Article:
When I first heard of Bitcoin I dismissed it without much thought. I assumed it was another Flooz or PayPal-like service. I dismissed Bitcoin several more times before making an effort to understand it. When I finally decided to look into it, I came across this seminal piece by Eric Voorhees: http://moneyandstate.com/bitcoin-libertarian-introduction-used-care/ I’ve been mildly (to not so mildly) obsessed ever since.
This is my favorite elevator explanation:
Money is basically favor vouchers. You do something for someone and they give you some item (gold, seashell, signed piece of paper, etc.) that society agrees gives you the right to call in that favor owed to you, but the cool thing is it doesn’t even have to be from the person you did the original favor for.
The way Bitcoin works is instead of actually passing around gold or pieces of paper to record who did what for whom, a globally synchronized accounting ledger records this data in a cryptographically secure way. Since no tokens have to be physically transported, it is global and fast. But since no central authority controls it, it cannot be politically messed with, inflated, confiscated remotely, etc.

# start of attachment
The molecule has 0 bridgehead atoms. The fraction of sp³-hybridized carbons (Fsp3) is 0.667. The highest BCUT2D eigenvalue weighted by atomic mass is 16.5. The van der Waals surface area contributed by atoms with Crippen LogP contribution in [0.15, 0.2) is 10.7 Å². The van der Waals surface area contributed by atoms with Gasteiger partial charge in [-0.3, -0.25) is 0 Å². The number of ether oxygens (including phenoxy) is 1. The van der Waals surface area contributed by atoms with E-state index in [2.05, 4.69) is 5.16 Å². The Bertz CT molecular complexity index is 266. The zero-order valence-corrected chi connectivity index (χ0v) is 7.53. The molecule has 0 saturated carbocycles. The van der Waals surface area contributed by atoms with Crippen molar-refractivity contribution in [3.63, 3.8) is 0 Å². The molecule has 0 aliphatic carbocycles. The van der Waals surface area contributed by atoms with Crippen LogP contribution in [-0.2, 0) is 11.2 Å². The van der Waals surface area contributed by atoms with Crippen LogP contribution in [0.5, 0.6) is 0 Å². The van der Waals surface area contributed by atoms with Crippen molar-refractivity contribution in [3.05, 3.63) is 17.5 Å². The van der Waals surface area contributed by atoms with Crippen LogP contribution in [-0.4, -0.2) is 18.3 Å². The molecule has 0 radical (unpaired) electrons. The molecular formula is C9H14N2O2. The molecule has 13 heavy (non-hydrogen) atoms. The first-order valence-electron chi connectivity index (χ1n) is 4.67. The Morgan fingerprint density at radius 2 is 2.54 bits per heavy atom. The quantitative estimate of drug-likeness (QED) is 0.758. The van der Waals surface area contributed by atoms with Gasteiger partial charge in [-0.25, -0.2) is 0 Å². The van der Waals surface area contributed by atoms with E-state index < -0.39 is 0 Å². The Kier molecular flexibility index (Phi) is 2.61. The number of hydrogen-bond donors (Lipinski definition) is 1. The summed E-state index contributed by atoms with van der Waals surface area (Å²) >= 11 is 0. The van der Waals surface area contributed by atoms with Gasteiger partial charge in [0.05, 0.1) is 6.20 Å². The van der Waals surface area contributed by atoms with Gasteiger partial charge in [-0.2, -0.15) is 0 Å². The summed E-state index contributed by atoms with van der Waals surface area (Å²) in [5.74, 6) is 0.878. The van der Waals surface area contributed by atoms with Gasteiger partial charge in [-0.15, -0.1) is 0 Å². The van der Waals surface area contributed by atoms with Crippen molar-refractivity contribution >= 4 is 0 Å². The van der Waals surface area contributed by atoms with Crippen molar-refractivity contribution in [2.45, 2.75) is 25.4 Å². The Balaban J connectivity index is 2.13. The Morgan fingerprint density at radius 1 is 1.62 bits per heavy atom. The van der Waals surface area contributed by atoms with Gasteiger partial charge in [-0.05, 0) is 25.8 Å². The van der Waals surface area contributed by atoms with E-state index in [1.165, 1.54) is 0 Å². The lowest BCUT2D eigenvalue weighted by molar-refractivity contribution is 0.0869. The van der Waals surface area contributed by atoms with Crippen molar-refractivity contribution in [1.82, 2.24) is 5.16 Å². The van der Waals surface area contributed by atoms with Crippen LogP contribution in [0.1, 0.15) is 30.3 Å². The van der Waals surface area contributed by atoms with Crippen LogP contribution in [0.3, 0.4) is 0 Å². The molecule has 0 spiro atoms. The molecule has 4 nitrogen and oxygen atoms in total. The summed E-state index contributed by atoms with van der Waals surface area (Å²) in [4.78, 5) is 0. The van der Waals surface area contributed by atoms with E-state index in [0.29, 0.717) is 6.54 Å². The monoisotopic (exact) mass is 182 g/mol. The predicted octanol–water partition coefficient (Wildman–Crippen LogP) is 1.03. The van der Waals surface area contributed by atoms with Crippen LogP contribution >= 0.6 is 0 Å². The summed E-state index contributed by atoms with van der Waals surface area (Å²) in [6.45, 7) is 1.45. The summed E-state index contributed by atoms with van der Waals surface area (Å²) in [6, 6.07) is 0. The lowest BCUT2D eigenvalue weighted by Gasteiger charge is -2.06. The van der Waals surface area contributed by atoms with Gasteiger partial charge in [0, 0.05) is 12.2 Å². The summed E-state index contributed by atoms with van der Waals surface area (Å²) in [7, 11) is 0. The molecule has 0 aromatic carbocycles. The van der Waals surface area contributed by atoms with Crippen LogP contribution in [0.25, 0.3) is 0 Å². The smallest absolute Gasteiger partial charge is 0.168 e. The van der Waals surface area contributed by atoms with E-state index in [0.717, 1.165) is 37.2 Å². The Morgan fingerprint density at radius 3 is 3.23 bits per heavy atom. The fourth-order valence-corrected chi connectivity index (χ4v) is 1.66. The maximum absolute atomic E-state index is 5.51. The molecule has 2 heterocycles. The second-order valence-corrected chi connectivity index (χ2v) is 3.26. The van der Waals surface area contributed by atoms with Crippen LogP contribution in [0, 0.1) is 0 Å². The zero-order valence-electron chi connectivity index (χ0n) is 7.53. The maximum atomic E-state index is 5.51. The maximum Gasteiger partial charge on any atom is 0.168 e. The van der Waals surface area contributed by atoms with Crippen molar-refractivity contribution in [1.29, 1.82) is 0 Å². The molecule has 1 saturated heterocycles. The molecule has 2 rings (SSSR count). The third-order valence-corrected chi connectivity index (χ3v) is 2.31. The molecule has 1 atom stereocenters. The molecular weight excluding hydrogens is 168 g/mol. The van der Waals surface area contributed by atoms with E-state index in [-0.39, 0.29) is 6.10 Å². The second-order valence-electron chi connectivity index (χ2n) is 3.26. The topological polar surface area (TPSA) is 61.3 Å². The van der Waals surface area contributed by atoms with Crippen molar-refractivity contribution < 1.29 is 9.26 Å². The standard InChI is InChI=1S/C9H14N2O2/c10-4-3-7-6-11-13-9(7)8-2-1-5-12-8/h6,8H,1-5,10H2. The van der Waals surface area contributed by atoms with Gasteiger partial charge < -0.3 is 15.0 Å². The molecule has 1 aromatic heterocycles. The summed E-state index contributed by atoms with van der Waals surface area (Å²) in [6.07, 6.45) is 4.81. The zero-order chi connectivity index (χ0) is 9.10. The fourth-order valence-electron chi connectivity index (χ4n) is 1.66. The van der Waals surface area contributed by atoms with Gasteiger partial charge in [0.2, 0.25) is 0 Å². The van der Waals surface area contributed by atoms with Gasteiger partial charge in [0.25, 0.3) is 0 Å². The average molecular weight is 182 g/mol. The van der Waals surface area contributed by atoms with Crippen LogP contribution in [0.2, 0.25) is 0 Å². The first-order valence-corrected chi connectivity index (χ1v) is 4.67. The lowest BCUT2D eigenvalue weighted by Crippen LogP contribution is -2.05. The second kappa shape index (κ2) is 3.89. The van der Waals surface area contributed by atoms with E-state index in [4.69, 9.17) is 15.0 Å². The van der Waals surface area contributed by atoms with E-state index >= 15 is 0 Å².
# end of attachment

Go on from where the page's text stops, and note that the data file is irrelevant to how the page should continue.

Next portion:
It’s like gold that weighs nothing, that you can carry in your brain without anyone knowing, and that you can teleport anywhere in the world for a tiny fee or even no fee. You can do this with a few cents or a few million dollars just the same way.
The thing about Bitcoin is that it epitomizes combinatory creativity (https://www.farnamstreetblog.com/2014/04/einstein-productive-thought-combinatory-creativity/). History, philosophy, economics, technology, cryptography, monetary theory, and of course politics inhere in this simple concept of peer-to-peer digital cash.
I can’t help but think that this honey badger of an idea will play an increasingly significant role in the world.